Anyone commissioning work needs to take that into account, target funds to those most in need, avoid being prescriptive and listen to artists about how they can work best in their current circumstances.

The ACE funding scrum has been pretty divisive and so I think it’s important to recognise a lot of people feel hurt, confused, angry and abandoned right now. Anyone offering support needs to be OK to hear that.

Do you feel any certainty/clarity at all about the future/post-lockdown/’the return to normal’? How is that certainty, or lack of it, affecting your work and decisions now?

I wish! Parts of my work can only happen live: they are about a very specific interaction with an audience that doesn’t translate online. So some things are just parked for now until hopefully we are able to pick them up again – even if we have to rethink how they are presented: maybe to smaller, socially-distanced audiences or outside.

On the other hand, before all of this we had already identified that survivor audiences face barriers attending live work and had decided all our projects would have live and digital strands to enable people to engage from their safe spaces online. Our current projects are focussing on digital, so in some ways we are just doing stuff in a different order.

What’s been your experience of taking work online so far?

I’m 48, my technical skills are basic at best. This is a barrier for me. It all feels quite alien so I’m doing as little as possible, keeping it simple and learning as I go along (as well as paying my 16 year old to help me!)

How do you feel about the general rush to take everything online?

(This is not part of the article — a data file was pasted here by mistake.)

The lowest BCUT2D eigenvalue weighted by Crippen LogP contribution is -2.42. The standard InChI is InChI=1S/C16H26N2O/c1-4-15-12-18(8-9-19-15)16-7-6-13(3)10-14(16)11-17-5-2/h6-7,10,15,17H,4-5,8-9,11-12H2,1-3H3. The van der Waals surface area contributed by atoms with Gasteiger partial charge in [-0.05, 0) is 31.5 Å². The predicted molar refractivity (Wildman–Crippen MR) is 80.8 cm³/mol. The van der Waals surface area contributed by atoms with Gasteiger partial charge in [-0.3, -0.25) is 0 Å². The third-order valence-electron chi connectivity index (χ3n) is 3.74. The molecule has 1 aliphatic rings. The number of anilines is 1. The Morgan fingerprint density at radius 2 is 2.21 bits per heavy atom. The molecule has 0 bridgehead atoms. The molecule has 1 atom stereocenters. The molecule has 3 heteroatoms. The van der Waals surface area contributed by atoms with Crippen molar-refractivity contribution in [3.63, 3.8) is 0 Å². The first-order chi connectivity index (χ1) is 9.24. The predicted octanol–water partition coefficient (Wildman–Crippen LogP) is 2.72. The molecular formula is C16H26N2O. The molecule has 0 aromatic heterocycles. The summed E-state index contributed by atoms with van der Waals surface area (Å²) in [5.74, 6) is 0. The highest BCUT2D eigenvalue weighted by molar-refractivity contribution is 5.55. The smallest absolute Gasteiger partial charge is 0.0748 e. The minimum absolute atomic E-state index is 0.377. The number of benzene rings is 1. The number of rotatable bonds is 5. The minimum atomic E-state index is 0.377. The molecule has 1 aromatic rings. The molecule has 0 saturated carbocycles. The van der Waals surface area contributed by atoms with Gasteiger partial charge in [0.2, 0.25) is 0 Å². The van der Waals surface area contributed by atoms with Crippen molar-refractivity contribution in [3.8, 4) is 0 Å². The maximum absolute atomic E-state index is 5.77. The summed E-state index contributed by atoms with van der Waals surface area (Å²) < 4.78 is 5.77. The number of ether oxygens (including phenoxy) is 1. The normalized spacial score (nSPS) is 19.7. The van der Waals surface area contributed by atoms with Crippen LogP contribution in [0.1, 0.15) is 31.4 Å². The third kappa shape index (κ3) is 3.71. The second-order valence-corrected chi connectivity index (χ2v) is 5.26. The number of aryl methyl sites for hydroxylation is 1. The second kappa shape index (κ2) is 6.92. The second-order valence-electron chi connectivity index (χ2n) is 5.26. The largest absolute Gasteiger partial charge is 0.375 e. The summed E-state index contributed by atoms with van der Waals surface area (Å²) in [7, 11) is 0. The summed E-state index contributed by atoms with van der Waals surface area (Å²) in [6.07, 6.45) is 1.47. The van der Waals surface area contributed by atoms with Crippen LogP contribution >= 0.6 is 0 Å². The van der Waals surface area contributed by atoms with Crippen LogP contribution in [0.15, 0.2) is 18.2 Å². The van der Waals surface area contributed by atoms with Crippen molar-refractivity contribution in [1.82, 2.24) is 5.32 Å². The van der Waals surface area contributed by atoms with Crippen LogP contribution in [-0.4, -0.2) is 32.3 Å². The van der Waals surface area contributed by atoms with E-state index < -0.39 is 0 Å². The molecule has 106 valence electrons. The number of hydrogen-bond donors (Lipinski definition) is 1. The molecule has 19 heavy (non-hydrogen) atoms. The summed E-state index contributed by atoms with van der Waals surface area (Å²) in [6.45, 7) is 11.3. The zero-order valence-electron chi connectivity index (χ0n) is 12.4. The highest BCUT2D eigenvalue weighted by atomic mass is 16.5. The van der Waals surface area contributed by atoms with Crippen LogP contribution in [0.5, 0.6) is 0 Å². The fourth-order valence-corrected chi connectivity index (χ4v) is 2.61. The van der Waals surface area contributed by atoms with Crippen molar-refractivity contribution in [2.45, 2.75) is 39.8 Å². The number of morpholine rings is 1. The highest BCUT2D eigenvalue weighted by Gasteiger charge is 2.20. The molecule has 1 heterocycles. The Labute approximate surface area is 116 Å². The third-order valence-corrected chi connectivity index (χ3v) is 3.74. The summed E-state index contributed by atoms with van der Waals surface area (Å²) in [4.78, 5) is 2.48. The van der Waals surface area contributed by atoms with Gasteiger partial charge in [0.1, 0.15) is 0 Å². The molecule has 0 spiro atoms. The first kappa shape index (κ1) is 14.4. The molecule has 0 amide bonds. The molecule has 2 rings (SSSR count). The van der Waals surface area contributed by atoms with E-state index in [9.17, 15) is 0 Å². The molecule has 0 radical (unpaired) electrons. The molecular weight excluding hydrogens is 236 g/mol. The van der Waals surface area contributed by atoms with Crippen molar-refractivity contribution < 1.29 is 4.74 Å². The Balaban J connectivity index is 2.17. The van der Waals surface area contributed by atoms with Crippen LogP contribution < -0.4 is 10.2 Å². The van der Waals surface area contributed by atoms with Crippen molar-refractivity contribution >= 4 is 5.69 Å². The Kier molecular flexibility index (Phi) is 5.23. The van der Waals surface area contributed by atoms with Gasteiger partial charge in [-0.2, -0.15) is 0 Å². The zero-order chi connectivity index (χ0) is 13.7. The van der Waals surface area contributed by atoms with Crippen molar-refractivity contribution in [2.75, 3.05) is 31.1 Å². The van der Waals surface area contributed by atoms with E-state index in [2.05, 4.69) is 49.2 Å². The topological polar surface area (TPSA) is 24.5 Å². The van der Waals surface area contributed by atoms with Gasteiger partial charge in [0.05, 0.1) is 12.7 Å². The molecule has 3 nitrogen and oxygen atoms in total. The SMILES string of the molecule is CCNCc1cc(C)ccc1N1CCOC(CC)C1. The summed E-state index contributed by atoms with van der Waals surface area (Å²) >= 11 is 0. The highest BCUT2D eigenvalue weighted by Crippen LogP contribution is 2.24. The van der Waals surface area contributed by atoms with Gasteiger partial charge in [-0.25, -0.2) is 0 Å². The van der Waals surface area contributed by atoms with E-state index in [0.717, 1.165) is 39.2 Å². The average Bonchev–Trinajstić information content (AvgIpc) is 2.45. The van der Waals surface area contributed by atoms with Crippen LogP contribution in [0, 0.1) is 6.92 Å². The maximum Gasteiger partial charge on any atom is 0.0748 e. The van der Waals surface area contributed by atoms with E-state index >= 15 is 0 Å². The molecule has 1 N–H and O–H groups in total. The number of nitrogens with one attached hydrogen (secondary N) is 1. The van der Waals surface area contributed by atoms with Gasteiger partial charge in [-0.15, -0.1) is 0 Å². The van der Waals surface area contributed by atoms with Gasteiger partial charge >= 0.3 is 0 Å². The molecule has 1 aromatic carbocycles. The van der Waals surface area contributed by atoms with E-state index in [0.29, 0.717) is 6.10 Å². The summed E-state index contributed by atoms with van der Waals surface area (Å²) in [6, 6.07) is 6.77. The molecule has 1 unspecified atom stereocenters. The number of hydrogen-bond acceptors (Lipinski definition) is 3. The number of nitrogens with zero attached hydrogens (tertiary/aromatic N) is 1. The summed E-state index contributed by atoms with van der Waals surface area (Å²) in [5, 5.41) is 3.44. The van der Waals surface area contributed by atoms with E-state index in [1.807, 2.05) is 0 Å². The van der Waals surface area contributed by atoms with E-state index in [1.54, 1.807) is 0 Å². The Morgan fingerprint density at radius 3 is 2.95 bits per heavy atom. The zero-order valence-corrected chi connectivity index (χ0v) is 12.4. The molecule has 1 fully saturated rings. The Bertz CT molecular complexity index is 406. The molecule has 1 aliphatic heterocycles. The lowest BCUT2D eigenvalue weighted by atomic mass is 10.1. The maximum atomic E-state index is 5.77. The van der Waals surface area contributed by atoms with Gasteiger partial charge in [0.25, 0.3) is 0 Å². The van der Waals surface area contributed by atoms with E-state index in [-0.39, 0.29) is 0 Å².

It’s a mixed bag. Most theatre work just doesn’t translate well – digital is a completely different way of working. The best stuff I’ve seen is using the opportunities digital affords creatively and playing with that form.

My analogy for this time is that it’s like when people go vegan: some people are embracing the tofu and the chickpeas (complete change), others are going all meat substitutes, trying to reproduce the “real thing”. Personally, there’s only so much Quorn I can take…

Do you think this situation has affected everyone more or less equally, or are you feeling aware of some who have benefited or suffered disproportionately?

The arts sector is far from equal and neither is the wider culture. A lot of progress has been made to increase diversity – it feels like this came at time when a lot of diverse artists were starting to thrive and take up leadership – but not enough of us are yet organisations or NPOs eligible for the lion’s share of the ACE emergency funds or other big funders who have focussed their support on those they already fund.

I’m fearful that we will see things go backwards. I wrote a poem early on when I was pretty enraged. I’m sharing it on the understanding that it captures a moment in time and isn’t everything I feel. Hey, it’s all valid!


It Was Harvest Time

It was harvest time
I’d worked hard
Really hard 
And it was starting to flow
Then everything changed overnight from a yes to a no
No – you can’t make your show
No – your application won’t be assessed
No – it doesn’t matter that you’ve clawed your way in from the edges

It was a familiar shock
To be interrupted yet again
To never get to the thriving bit
To always be stuck surviving

I was angry
Angry to have been encouraged as a have not
Only to be dropped when the stakes went high
The failure of those with say so
To put their money where their mouths were
Only weeks before in their shiny new strategy
Diversity Schmiversity
Look – the backslide to a malfunctioning status quo